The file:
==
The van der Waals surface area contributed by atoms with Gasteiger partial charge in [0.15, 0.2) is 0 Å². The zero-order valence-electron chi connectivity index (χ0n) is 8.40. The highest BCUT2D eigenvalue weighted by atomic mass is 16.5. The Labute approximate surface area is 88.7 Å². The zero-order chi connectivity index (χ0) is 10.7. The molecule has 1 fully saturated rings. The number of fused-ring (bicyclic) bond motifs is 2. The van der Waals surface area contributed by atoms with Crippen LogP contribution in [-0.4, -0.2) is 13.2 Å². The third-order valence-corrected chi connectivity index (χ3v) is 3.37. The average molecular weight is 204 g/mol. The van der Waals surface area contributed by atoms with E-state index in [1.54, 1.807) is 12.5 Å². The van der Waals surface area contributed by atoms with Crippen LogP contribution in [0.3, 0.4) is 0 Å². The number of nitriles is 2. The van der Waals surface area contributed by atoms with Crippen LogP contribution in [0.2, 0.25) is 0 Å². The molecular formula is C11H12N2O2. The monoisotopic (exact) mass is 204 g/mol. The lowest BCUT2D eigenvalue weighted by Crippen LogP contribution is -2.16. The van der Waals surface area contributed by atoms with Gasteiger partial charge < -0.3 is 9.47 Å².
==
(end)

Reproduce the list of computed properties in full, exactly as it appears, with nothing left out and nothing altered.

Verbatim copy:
The van der Waals surface area contributed by atoms with Gasteiger partial charge in [0.15, 0.2) is 0 Å². The zero-order valence-electron chi connectivity index (χ0n) is 8.40. The highest BCUT2D eigenvalue weighted by atomic mass is 16.5. The Labute approximate surface area is 88.7 Å². The zero-order chi connectivity index (χ0) is 10.7. The molecule has 1 fully saturated rings. The number of fused-ring (bicyclic) bond motifs is 2. The van der Waals surface area contributed by atoms with Crippen LogP contribution in [-0.4, -0.2) is 13.2 Å². The third-order valence-corrected chi connectivity index (χ3v) is 3.37. The average molecular weight is 204 g/mol. The van der Waals surface area contributed by atoms with E-state index in [1.54, 1.807) is 12.5 Å². The van der Waals surface area contributed by atoms with Crippen LogP contribution in [0.3, 0.4) is 0 Å². The number of nitriles is 2. The van der Waals surface area contributed by atoms with Crippen LogP contribution in [0.2, 0.25) is 0 Å². The molecular formula is C11H12N2O2. The monoisotopic (exact) mass is 204 g/mol. The lowest BCUT2D eigenvalue weighted by Crippen LogP contribution is -2.16. The van der Waals surface area contributed by atoms with Gasteiger partial charge < -0.3 is 9.47 Å².